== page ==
As a launch slide, its purpose is to gain attention (Gagne, 1965). This can be achieved by adding music, transitions, animations etc. I included an exit button as an option to the learner. Adding audio to the timeline tends to extend the length of the frame count. In the past, I have been advised by Lilybiri to keep this to a minimum, so instead I used the On Enter option in the Slide Properties to “Play Audio” with the continue movie at the end of audio option selected. When it was not selected, the published project appeared white and nothing was happening. Additionally, it was discovered that for most, if not all, of my buttons I would only allow users, a single attempt. What that meant however, is that if an advanced action was linked to a single attempt button, I would have to again specify the same advanced action script for the “on last attempt” dialogue.
Conveying expectations to learners/users good is proper instructional design practice. Even if users glance over instructions, they should be there as a precaution. While I’m sure everyone gets the idea of Jeopardy, I wanted to briefly indicate how performance would be assessed.
I have also used the instructions slide to achieve something that I never did before in my previous projects. I executed an advanced action on entering that has absolutely nothing to do with the current slide! The advanced action Start_Game sets up the next slide rather, by resetting any and all variables or changed states to their default or normal value. By handling the reset one slide ahead, I was free to write another advanced action, and perhaps a more pertinent one, for the coming slide. This, was a breakthrough for me as in the past, I often tried to do too much on a single slide and an advanced action at run-time.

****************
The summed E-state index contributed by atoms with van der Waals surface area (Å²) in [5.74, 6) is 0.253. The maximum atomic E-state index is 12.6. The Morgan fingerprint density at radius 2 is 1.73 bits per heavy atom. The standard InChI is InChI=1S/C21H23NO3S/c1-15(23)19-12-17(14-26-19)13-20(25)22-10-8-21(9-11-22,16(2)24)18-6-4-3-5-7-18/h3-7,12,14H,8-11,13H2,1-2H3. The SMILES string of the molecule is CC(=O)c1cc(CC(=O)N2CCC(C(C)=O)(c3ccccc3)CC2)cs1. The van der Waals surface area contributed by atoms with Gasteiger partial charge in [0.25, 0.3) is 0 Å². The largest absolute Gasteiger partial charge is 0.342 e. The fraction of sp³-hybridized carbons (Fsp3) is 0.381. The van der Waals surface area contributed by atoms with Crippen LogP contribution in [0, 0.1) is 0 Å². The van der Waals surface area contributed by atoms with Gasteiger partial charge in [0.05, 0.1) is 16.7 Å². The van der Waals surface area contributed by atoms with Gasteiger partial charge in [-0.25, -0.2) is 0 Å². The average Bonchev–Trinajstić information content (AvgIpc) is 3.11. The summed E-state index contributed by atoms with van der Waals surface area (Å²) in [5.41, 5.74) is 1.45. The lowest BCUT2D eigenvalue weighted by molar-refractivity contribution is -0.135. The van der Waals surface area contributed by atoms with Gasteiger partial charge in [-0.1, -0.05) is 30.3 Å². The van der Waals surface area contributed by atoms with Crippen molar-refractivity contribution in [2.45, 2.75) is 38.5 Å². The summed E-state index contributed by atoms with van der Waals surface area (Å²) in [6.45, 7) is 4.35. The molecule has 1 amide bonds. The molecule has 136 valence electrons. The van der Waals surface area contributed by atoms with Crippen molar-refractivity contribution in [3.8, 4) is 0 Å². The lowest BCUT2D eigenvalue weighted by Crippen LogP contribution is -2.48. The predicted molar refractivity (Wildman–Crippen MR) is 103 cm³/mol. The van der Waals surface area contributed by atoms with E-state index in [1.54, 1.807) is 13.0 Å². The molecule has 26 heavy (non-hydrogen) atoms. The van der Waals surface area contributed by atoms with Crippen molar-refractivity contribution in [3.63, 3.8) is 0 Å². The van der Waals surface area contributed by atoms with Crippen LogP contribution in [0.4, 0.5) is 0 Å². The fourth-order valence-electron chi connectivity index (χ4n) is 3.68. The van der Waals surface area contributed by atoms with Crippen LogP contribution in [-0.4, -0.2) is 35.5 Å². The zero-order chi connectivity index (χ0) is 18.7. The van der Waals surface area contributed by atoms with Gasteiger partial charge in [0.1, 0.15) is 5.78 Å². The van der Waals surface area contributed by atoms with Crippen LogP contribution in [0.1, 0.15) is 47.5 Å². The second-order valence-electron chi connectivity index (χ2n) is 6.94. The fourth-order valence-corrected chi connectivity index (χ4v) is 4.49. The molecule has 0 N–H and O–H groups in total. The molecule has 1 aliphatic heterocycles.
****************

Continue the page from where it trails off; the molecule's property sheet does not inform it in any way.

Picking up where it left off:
There are a couple of design tricks here. I used shapes which I turned into buttons and positioned them against the background graphic. Because my graphic had used different coloured crowns as visual cues for the 3 levels/categories of questions, I would have to reduce the opacity of the shape to 0%. At first when I did this, the four customized states that I had assigned to each button also automatically changed to 0% – causing my heart to sink. However, I later realized that I could customize the states individually and leave the normal state at 0%. This was neat – and is a lot like the “hidden” option in Articulate Storyline.
There are 9 hidden user variables on the menu slide. These count or check if a learner/user/player has previously accessed one of the questions from the menu. These variables are important because this is a branching menu where the learner is free to choose which jeopardy question he wants to attempt. I don’t want him repeating any questions. I don’t just want them disabled, I want to give him an indication that he has already tried, and whether it was right or wrong, that question is now no longer available to him. Isn’t that how jeopardy works?